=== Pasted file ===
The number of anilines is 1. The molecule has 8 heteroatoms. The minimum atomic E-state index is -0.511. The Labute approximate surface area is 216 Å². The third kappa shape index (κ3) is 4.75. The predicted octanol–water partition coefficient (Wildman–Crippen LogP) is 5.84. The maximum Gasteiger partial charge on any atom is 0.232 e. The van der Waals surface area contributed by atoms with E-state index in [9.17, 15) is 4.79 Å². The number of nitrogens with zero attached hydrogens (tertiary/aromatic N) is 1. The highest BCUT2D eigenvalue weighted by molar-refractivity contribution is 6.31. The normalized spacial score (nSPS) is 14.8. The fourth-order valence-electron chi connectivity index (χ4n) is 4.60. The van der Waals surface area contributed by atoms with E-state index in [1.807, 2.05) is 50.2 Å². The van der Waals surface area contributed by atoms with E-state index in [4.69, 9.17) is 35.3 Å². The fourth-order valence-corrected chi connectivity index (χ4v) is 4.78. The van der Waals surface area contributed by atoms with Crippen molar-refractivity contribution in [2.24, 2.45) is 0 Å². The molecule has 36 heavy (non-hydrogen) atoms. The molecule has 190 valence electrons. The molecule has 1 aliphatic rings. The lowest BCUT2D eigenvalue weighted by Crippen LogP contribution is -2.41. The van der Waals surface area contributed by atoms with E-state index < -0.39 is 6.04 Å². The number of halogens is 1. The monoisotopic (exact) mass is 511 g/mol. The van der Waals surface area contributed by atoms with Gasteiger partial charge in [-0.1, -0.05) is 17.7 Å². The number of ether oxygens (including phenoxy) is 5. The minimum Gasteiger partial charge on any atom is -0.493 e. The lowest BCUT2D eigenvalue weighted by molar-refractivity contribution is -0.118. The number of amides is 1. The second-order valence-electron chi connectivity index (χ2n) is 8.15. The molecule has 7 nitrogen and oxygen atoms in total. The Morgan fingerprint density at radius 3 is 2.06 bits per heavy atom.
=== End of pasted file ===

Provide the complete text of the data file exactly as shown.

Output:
The number of anilines is 1. The molecule has 8 heteroatoms. The minimum atomic E-state index is -0.511. The Labute approximate surface area is 216 Å². The third kappa shape index (κ3) is 4.75. The predicted octanol–water partition coefficient (Wildman–Crippen LogP) is 5.84. The maximum Gasteiger partial charge on any atom is 0.232 e. The van der Waals surface area contributed by atoms with E-state index in [9.17, 15) is 4.79 Å². The number of nitrogens with zero attached hydrogens (tertiary/aromatic N) is 1. The highest BCUT2D eigenvalue weighted by molar-refractivity contribution is 6.31. The normalized spacial score (nSPS) is 14.8. The fourth-order valence-electron chi connectivity index (χ4n) is 4.60. The van der Waals surface area contributed by atoms with E-state index in [1.807, 2.05) is 50.2 Å². The van der Waals surface area contributed by atoms with E-state index in [4.69, 9.17) is 35.3 Å². The fourth-order valence-corrected chi connectivity index (χ4v) is 4.78. The van der Waals surface area contributed by atoms with Crippen molar-refractivity contribution in [2.24, 2.45) is 0 Å². The molecule has 36 heavy (non-hydrogen) atoms. The molecule has 190 valence electrons. The molecule has 1 aliphatic rings. The lowest BCUT2D eigenvalue weighted by Crippen LogP contribution is -2.41. The van der Waals surface area contributed by atoms with E-state index < -0.39 is 6.04 Å². The number of halogens is 1. The monoisotopic (exact) mass is 511 g/mol. The van der Waals surface area contributed by atoms with Gasteiger partial charge in [-0.1, -0.05) is 17.7 Å². The number of ether oxygens (including phenoxy) is 5. The minimum Gasteiger partial charge on any atom is -0.493 e. The lowest BCUT2D eigenvalue weighted by molar-refractivity contribution is -0.118. The number of amides is 1. The second-order valence-electron chi connectivity index (χ2n) is 8.15. The molecule has 7 nitrogen and oxygen atoms in total. The Morgan fingerprint density at radius 3 is 2.06 bits per heavy atom.